This morning we are celebrating an event in Jesus’ ministry that changed a number of perspectives. Late in Jesus’ ministry, he decided to take three of his most trusted disciples up a high mountain and while they were up there Jesus revealed his full, radiant glory to them. As if that weren’t enough to completely overwhelm them, Moses and Elijah appeared before the disciples as well. Peter tried to build three tents to house the three figure and capture their full glory. A voice from heaven interrupted and declared Jesus to be his Son, “with whom He is well pleased.” Now there are multiple perspectives changing in this mountaintop experience. First, the three disciples, though trusted as they were, were not fully convinced Jesus was who he said he was. They needed his full glory to be revealed to them to fully believe. And just as they were about to solidify their belief, two other major figures from Scripture show up as if to compete for importance. But God wasn’t about to let Moses and Elijah steal from Jesus’ glory so the Father calls out from heaven and declares Jesus the most important of the three. The disciples couldn’t help realizing who Jesus was with such heavenly validation. At the same time, God’s well-timed interruption got Peter to stop thinking about building tents to capture the three figures. We are not meant to capture Christ and contain him. We are meant to share him and be his hands and feet in this world. Besides God can’t be contained and to think otherwise is foolish. God is bigger than anything that could possibly contain him. Peter’s idea, though good intentioned, was a foolish idea and God needed to add perspective.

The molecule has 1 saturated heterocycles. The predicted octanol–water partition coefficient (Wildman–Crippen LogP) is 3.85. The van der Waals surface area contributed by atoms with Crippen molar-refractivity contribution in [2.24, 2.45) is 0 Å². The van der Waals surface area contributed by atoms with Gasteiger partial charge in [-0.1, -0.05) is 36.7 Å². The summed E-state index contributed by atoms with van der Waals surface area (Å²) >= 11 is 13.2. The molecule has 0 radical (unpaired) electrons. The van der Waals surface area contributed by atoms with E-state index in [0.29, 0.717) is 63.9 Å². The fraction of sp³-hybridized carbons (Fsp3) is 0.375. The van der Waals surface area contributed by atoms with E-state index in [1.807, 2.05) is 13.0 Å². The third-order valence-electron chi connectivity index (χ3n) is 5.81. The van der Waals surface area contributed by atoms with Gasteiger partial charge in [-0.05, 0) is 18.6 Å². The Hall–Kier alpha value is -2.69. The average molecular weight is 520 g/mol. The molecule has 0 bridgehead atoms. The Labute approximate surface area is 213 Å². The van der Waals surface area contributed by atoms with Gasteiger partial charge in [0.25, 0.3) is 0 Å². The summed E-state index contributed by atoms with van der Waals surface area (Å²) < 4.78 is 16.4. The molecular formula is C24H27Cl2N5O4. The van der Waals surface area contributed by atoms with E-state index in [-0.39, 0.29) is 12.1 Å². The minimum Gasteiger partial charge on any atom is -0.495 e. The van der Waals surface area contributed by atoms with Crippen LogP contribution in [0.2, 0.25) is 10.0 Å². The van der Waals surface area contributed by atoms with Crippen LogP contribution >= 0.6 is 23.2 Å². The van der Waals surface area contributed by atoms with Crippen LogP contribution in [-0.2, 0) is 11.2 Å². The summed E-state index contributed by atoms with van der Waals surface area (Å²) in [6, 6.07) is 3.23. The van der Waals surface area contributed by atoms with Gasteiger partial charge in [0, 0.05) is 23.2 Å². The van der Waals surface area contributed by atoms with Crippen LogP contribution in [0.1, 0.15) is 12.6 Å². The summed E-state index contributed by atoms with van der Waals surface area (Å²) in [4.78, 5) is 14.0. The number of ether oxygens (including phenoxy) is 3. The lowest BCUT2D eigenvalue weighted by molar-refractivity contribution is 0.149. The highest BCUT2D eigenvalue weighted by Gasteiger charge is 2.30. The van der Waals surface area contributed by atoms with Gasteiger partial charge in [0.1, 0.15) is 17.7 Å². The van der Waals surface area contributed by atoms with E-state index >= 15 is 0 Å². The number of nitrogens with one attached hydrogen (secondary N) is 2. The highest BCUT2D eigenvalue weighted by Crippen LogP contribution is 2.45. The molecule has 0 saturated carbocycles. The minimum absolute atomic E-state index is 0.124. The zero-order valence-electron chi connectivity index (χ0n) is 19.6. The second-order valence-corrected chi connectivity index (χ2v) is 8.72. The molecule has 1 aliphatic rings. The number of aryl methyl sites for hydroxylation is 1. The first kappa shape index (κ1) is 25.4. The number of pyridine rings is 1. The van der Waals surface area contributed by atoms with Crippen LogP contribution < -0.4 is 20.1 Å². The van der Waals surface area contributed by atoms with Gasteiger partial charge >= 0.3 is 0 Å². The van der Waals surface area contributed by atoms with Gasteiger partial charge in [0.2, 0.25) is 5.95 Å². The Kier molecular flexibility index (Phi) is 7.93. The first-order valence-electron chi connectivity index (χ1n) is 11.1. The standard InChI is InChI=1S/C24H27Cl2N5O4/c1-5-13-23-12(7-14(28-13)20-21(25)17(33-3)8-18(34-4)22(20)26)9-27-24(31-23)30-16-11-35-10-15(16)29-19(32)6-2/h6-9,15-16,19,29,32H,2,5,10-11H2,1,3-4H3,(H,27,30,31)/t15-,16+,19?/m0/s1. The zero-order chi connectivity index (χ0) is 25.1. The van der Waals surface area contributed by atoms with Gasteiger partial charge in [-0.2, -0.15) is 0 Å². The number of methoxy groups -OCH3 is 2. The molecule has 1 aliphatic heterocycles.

Mind you, because it was late in his ministry, Jesus himself had become somewhat defeated and dispirited especially since he knew what awaited him on the cross. He needed his Father to speak and encourage him to continue with the last part of his ministry. He needed to know that his life and ministry mattered…that his death mattered. So Jesus needed a heavenly validation too. All four figures—the disciples and Jesus—needed a change of perspective and they received it through this event.